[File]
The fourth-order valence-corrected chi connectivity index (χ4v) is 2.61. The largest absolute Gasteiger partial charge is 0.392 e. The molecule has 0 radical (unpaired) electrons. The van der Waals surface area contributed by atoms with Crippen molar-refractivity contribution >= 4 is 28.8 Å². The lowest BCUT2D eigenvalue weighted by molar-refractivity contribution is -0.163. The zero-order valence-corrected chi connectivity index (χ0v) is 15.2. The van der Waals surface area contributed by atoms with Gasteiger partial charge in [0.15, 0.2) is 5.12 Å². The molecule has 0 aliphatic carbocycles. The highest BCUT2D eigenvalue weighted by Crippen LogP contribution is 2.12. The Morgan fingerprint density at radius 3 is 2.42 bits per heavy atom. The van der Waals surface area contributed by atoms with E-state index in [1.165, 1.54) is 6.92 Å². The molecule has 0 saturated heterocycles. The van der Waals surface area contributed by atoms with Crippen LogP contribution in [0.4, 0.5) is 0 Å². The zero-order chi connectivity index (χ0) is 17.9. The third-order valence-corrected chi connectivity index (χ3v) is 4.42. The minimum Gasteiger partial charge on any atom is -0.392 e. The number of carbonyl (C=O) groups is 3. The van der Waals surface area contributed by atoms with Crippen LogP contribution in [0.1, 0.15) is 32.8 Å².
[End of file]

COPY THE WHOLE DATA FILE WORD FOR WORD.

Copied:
The fourth-order valence-corrected chi connectivity index (χ4v) is 2.61. The largest absolute Gasteiger partial charge is 0.392 e. The molecule has 0 radical (unpaired) electrons. The van der Waals surface area contributed by atoms with Crippen molar-refractivity contribution >= 4 is 28.8 Å². The lowest BCUT2D eigenvalue weighted by molar-refractivity contribution is -0.163. The zero-order valence-corrected chi connectivity index (χ0v) is 15.2. The van der Waals surface area contributed by atoms with Gasteiger partial charge in [0.15, 0.2) is 5.12 Å². The molecule has 0 aliphatic carbocycles. The highest BCUT2D eigenvalue weighted by Crippen LogP contribution is 2.12. The Morgan fingerprint density at radius 3 is 2.42 bits per heavy atom. The van der Waals surface area contributed by atoms with E-state index in [1.165, 1.54) is 6.92 Å². The molecule has 0 saturated heterocycles. The van der Waals surface area contributed by atoms with Crippen LogP contribution in [0.4, 0.5) is 0 Å². The zero-order chi connectivity index (χ0) is 17.9. The third-order valence-corrected chi connectivity index (χ3v) is 4.42. The minimum Gasteiger partial charge on any atom is -0.392 e. The number of carbonyl (C=O) groups is 3. The van der Waals surface area contributed by atoms with Crippen LogP contribution in [0.1, 0.15) is 32.8 Å².